Explosive Isometrics: Speed Training with the Brakes On

TAGS: Sean Mahoney, power production, sport-specific training, rate of force development, speed

Explosive Isometrics: Speed Training with the Brakes On

Rate of force development (RFD) is king in the sporting world. Rarely will an athlete have the luxury of a second or two to produce maximal power. It’s all about what you can develop in fractions of a second. With this in mind, any training modality that may improve characteristics of force generation would be of real interest to the strength and conditioning coach. Explosive isometrics are one such technique that has been proposed to train RFD, but is it really possible to train speed and power production through isometric training? Well, the answer may surprise you…

Enter ‘explosive’ isometrics

There is far more to isometric training than maintaining a static contraction for a prolonged period of time. Explosive isometrics can be defined as "attempting to move an immoveable object with explosive intent." The key aim of explosive isometrics is to increase RFD at a key point or position within a specific movement. It’s important to emphasize the ‘key point or position’ part of that statement. Adaptations achieved through isometric training diminish as you move away from the angle trained (Thépaut-Mathieu et al, 1988; Weir et al, 1995). Such examples could be the release point in a throwing action or the mid-thigh position in a snatch.

The theory

The force-time relationship (figure 1) underpins all types of muscle activity, isometric included. It’s imperative that we understand this relationship in order to determine the potential training effect of any activity. By executing isometric exercises with maximal explosive intent, we emphasize the attack phase of the attempted contraction. Explosive isometrics are proposed to be an effective modality for developing RFD due to this sharp attack phase (Siff, 1993; Behm & Sale, 1993).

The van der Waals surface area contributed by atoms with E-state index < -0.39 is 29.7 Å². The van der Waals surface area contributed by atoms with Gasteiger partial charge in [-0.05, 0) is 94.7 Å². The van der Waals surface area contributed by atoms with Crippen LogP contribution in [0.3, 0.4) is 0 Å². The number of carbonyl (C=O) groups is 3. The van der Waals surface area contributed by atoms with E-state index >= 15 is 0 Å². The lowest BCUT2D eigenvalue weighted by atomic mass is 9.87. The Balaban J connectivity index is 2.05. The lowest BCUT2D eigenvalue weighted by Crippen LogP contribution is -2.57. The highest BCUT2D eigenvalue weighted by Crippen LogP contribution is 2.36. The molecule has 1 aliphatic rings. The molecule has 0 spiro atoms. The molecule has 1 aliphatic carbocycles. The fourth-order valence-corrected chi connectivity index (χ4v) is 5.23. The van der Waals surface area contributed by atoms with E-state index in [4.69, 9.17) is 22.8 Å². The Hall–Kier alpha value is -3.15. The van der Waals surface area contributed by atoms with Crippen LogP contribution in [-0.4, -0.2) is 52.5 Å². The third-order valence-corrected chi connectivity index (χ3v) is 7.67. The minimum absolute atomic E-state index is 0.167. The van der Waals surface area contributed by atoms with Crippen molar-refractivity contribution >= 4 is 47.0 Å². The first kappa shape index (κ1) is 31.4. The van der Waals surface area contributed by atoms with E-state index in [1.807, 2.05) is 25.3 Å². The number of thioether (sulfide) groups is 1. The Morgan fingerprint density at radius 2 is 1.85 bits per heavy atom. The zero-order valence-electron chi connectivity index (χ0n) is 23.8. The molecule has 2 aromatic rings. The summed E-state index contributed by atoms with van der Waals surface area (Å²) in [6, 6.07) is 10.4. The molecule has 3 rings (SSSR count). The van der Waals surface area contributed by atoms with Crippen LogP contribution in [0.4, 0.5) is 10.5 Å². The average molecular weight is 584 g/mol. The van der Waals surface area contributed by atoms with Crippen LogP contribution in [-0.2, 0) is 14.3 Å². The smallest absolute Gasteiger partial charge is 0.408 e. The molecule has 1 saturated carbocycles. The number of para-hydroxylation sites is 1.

Figure 1

Research

While the concept of explosive isometrics isn't new, authors such as Siff (1993) and Yessis (1995) have long suggested the potential for explosive isometrics to be used to develop power. Research evaluating their potential application is largely lacking. To date, only three studies have evaluated the training effect of performing isometrics with explosive intent.

Behm and Sale (1993) compared the training effect of an explosive isometric dorsiflexion performed on one limb to that of a high-velocity dorsiflexion on the other. At the end of a sixteen-week training protocol, the same power training response was observed in both limbs. Behm and Sale concluded that regardless of the type of muscle activity (dynamic or isometric), it is the explosive intent of contraction (and therefore rapid RFD) that provides the desired power training adaptation, not the actual speed of the movement itself.

Maffiuletti and Martin (2001) attempted to find an underlying mechanism for the improvements observed as a result of explosive isometric training. They compared isometric leg extensions performed in either an explosive or progressive manner (force was gradually ramped up over the duration of contraction). Both groups achieved significant and comparable gains in torque generation. However, the mechanisms behind these improvements were different. The authors concluded that explosive isometric training resulted in primarily muscular adaptations such as improved excitation coupling, and more extensive hypertrophy. The adaptations observed following progressive isometric training were primarily neural related and associated with developments in firing rate and potentiation of the H-reflex.